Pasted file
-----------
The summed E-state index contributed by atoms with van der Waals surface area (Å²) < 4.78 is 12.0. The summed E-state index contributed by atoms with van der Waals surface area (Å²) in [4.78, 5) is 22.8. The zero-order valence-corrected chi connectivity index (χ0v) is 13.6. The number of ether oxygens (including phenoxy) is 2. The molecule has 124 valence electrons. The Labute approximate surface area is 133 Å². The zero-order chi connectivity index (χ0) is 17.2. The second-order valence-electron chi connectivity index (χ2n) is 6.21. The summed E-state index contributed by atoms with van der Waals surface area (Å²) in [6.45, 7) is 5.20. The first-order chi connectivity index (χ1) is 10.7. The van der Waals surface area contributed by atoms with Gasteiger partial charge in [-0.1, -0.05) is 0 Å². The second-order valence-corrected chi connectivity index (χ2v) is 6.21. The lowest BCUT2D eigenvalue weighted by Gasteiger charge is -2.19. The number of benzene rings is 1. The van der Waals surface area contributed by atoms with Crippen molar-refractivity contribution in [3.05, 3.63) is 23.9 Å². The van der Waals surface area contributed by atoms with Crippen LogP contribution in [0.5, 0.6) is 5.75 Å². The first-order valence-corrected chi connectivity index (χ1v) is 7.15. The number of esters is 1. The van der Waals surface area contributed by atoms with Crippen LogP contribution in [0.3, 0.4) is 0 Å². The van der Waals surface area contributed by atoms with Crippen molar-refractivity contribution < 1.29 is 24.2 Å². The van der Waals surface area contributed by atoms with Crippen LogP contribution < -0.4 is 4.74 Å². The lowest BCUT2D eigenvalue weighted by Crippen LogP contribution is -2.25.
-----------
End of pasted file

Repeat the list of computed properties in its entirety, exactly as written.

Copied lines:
The summed E-state index contributed by atoms with van der Waals surface area (Å²) < 4.78 is 12.0. The summed E-state index contributed by atoms with van der Waals surface area (Å²) in [4.78, 5) is 22.8. The zero-order valence-corrected chi connectivity index (χ0v) is 13.6. The number of ether oxygens (including phenoxy) is 2. The molecule has 124 valence electrons. The Labute approximate surface area is 133 Å². The zero-order chi connectivity index (χ0) is 17.2. The second-order valence-electron chi connectivity index (χ2n) is 6.21. The summed E-state index contributed by atoms with van der Waals surface area (Å²) in [6.45, 7) is 5.20. The first-order chi connectivity index (χ1) is 10.7. The van der Waals surface area contributed by atoms with Gasteiger partial charge in [-0.1, -0.05) is 0 Å². The second-order valence-corrected chi connectivity index (χ2v) is 6.21. The lowest BCUT2D eigenvalue weighted by Gasteiger charge is -2.19. The number of benzene rings is 1. The van der Waals surface area contributed by atoms with Crippen molar-refractivity contribution in [3.05, 3.63) is 23.9 Å². The van der Waals surface area contributed by atoms with Crippen LogP contribution in [0.5, 0.6) is 5.75 Å². The first-order valence-corrected chi connectivity index (χ1v) is 7.15. The number of esters is 1. The van der Waals surface area contributed by atoms with Crippen LogP contribution in [0.3, 0.4) is 0 Å². The van der Waals surface area contributed by atoms with Crippen molar-refractivity contribution < 1.29 is 24.2 Å². The van der Waals surface area contributed by atoms with Crippen LogP contribution < -0.4 is 4.74 Å². The lowest BCUT2D eigenvalue weighted by Crippen LogP contribution is -2.25.